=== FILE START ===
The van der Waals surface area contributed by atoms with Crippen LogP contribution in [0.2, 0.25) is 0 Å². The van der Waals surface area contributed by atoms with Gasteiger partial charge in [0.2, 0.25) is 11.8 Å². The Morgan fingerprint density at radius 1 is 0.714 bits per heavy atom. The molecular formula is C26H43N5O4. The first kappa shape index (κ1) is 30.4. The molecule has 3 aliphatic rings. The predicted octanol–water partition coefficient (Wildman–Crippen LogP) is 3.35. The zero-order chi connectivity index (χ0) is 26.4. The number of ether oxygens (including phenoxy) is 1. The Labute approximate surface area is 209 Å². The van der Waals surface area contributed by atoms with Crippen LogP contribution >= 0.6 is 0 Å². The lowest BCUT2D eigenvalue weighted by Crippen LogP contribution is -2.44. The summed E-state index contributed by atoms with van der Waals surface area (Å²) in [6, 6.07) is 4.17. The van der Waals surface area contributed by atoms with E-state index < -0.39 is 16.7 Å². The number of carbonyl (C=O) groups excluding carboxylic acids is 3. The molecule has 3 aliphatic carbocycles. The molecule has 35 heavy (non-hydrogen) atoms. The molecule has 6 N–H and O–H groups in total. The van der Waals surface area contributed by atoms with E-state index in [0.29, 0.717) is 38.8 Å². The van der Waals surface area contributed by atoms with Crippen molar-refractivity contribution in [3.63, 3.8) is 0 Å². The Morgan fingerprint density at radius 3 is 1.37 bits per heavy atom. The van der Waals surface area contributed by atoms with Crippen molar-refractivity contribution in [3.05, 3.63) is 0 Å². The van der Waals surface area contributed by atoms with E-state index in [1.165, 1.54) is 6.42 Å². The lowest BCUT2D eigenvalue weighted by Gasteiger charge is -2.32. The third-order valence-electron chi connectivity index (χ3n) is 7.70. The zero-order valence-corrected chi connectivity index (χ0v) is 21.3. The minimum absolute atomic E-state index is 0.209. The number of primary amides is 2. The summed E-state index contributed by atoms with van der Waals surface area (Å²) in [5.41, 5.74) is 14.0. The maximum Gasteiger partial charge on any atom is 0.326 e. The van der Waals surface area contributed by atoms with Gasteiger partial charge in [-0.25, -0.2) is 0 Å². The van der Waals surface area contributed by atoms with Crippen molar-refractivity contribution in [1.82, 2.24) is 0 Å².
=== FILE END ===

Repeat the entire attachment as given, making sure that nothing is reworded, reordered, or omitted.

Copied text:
The van der Waals surface area contributed by atoms with Crippen LogP contribution in [0.2, 0.25) is 0 Å². The van der Waals surface area contributed by atoms with Gasteiger partial charge in [0.2, 0.25) is 11.8 Å². The Morgan fingerprint density at radius 1 is 0.714 bits per heavy atom. The molecular formula is C26H43N5O4. The first kappa shape index (κ1) is 30.4. The molecule has 3 aliphatic rings. The predicted octanol–water partition coefficient (Wildman–Crippen LogP) is 3.35. The zero-order chi connectivity index (χ0) is 26.4. The number of ether oxygens (including phenoxy) is 1. The Labute approximate surface area is 209 Å². The van der Waals surface area contributed by atoms with Crippen LogP contribution >= 0.6 is 0 Å². The lowest BCUT2D eigenvalue weighted by Crippen LogP contribution is -2.44. The summed E-state index contributed by atoms with van der Waals surface area (Å²) in [6, 6.07) is 4.17. The van der Waals surface area contributed by atoms with E-state index < -0.39 is 16.7 Å². The number of carbonyl (C=O) groups excluding carboxylic acids is 3. The molecule has 3 aliphatic carbocycles. The molecule has 35 heavy (non-hydrogen) atoms. The molecule has 6 N–H and O–H groups in total. The van der Waals surface area contributed by atoms with E-state index in [0.29, 0.717) is 38.8 Å². The van der Waals surface area contributed by atoms with Crippen molar-refractivity contribution in [3.63, 3.8) is 0 Å². The Morgan fingerprint density at radius 3 is 1.37 bits per heavy atom. The van der Waals surface area contributed by atoms with Crippen molar-refractivity contribution in [3.05, 3.63) is 0 Å². The van der Waals surface area contributed by atoms with E-state index in [1.165, 1.54) is 6.42 Å². The lowest BCUT2D eigenvalue weighted by Gasteiger charge is -2.32. The third-order valence-electron chi connectivity index (χ3n) is 7.70. The zero-order valence-corrected chi connectivity index (χ0v) is 21.3. The minimum absolute atomic E-state index is 0.209. The number of primary amides is 2. The summed E-state index contributed by atoms with van der Waals surface area (Å²) in [5.41, 5.74) is 14.0. The maximum Gasteiger partial charge on any atom is 0.326 e. The van der Waals surface area contributed by atoms with Gasteiger partial charge in [-0.25, -0.2) is 0 Å². The van der Waals surface area contributed by atoms with Crippen molar-refractivity contribution in [1.82, 2.24) is 0 Å².